Tuesday, December 17, 2013

Sweet Potatoes are Your Friends

To many of us, these weird looking tubers make an appearance once a year or so, filling pie shells, or topped with mini marshmallows.  I used them on Thanksgiving for a wonderful casserole, mixed with butter, brown sugar and topped with pecans.  Pie filling posing as a side dish.

Afterwards there were unused sweet potatoes left in my fridge.  Not up for a brown sugar binge, I searched, and I found.

Thank you, Chicagolist.

Heat your oven to 375 degrees.  As it warms, scrub clean your tubers, then cube (skins, warts and all).
Toss them in a baking dish, add a teaspoon of salt and a tablespoon of olive oil per potato, and toss again til they are well-coated. 

(You can add pepper and a dash of cayenne--but this way the subtle sweetness is more pronounced)

Roast for 20 minutes, remove from oven, mix them up, return to oven for another 10-20 minutes until a bit crusty on the exterior and meltingly tender on the interior. 

Divine. I promise you, too, will thank Chicagolist.

Wednesday, December 4, 2013

Buttermilk Biscuits

This happened because I couldn't bear to throw away the buttermilk, again.  I usually keep it around for pancakes, because it's better than milk.  But there was that quart, staring at me accusingly.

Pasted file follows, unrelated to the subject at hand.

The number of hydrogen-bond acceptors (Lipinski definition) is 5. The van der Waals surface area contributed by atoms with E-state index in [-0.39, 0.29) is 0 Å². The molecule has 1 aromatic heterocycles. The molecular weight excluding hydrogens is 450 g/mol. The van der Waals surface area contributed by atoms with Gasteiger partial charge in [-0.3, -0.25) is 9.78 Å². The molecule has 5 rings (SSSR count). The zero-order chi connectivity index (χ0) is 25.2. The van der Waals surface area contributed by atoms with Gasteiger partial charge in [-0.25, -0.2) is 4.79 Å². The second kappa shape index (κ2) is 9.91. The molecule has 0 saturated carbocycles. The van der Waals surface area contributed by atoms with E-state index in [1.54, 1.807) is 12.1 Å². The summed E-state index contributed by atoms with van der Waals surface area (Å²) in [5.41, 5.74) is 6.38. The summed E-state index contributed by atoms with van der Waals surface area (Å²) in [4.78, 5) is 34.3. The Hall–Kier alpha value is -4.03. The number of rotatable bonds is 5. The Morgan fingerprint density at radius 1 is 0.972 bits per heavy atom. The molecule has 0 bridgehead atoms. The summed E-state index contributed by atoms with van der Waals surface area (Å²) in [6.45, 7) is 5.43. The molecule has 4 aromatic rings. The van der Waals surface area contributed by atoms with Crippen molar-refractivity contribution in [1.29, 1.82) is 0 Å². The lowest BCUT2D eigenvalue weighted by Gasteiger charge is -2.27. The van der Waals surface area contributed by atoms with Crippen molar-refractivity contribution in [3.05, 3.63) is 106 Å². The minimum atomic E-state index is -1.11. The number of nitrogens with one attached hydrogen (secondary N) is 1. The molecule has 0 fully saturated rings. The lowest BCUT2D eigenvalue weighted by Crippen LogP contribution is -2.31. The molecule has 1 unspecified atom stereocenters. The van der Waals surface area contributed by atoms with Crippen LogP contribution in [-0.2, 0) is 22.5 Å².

Biscuits, it whispered to me, suggestively.  Buttermilk biscuits with melting butter and apricot jam.  Buttermilk biscuits with any leftover gravy. Biiisssscuuuuiiiiits--

All right already!
Heat oven to 450 degrees.

Mix 2 cups flour with 1/4 tsp baking soda, 1 tbsp baking powder, 1 tsp salt and 6 tablespoons unsalted very cold butter, cut into small pieces.

If you have a food processor, combine the dry ingredients then add the butter, and pulse into course meal.
Otherwise cut the butter in by hand.  Mix in one cup buttermilk until just combined.
Pat the dough out gently onto a floured surface, cut into rounds.  Repeat with scraps (handle the dough as briefly as possible, for best results).

Bake for 10-12 minutes- until light golden brown on top. 
What, too many for one person?  Freeze them on a cookie sheet, repackage, then bake at your leisure, again at 450 this time for 20 minutes.

Coffee, apricot jam and biscuits.  Perfect for a winter morning.

Monday, December 2, 2013


Holy smokes, it's that time of year again--the end of the year.  Perhaps I think not blogging will slow things down, but it hasn't worked, not yet.

I hope your Thanksgiving festivities were tastefully rollicking, and that the following days were filled with pie and more pie for breakfast. It was a sad morning for me when I realized I had already eaten the last of the pie.


In between cooking and eating and cleaning up there are thoughts of Christmas and Hannukah gifts.  I think I have found one that really out does itself in a stunning lack of self-awareness.  More in a moment.
Cut to--The Hunger Games, which, however way you slice your turkey IS all about class warfare--no more glaring than the contrast between Katniss's home town of District 12--and the gleeful gaudy carnival atmosphere of the capitol. Each and every resident a preening Louis XVI or a gloating Marie Antoinette. 

The gift I was talking about?
You can find it right here.  What is it?
The New Hunger Games Capitol Truffle Collection.
A mere $225.

Wednesday, October 9, 2013

Excuses, Excuses

Gentle reader, I was so giddy about having an essay up, that I forgot to let you know.
If you are interested in a true crime story, you can find it here, at The Toast.